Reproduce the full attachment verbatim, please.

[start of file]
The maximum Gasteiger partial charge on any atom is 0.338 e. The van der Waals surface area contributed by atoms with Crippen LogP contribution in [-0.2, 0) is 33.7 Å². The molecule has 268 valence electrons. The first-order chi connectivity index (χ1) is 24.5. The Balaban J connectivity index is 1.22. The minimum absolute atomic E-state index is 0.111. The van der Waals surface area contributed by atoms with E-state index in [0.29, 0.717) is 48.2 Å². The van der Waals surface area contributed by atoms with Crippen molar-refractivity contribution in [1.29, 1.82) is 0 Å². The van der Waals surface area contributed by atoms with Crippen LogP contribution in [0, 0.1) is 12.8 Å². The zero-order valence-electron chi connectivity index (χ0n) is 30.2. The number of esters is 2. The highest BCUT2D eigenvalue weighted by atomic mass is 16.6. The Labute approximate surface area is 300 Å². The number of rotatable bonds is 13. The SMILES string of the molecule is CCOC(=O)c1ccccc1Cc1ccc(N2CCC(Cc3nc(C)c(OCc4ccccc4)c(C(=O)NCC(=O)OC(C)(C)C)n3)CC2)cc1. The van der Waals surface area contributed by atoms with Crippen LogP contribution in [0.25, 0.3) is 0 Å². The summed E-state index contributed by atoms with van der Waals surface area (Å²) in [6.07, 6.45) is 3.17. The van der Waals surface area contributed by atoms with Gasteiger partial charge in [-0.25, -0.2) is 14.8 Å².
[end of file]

The maximum Gasteiger partial charge on any atom is 0.338 e. The van der Waals surface area contributed by atoms with Crippen LogP contribution in [-0.2, 0) is 33.7 Å². The molecule has 268 valence electrons. The first-order chi connectivity index (χ1) is 24.5. The Balaban J connectivity index is 1.22. The minimum absolute atomic E-state index is 0.111. The van der Waals surface area contributed by atoms with E-state index in [0.29, 0.717) is 48.2 Å². The van der Waals surface area contributed by atoms with Crippen molar-refractivity contribution in [1.29, 1.82) is 0 Å². The van der Waals surface area contributed by atoms with Crippen LogP contribution in [0, 0.1) is 12.8 Å². The zero-order valence-electron chi connectivity index (χ0n) is 30.2. The number of esters is 2. The highest BCUT2D eigenvalue weighted by atomic mass is 16.6. The Labute approximate surface area is 300 Å². The number of rotatable bonds is 13. The SMILES string of the molecule is CCOC(=O)c1ccccc1Cc1ccc(N2CCC(Cc3nc(C)c(OCc4ccccc4)c(C(=O)NCC(=O)OC(C)(C)C)n3)CC2)cc1. The van der Waals surface area contributed by atoms with Crippen LogP contribution in [0.25, 0.3) is 0 Å². The summed E-state index contributed by atoms with van der Waals surface area (Å²) in [6.07, 6.45) is 3.17. The van der Waals surface area contributed by atoms with Gasteiger partial charge in [-0.25, -0.2) is 14.8 Å².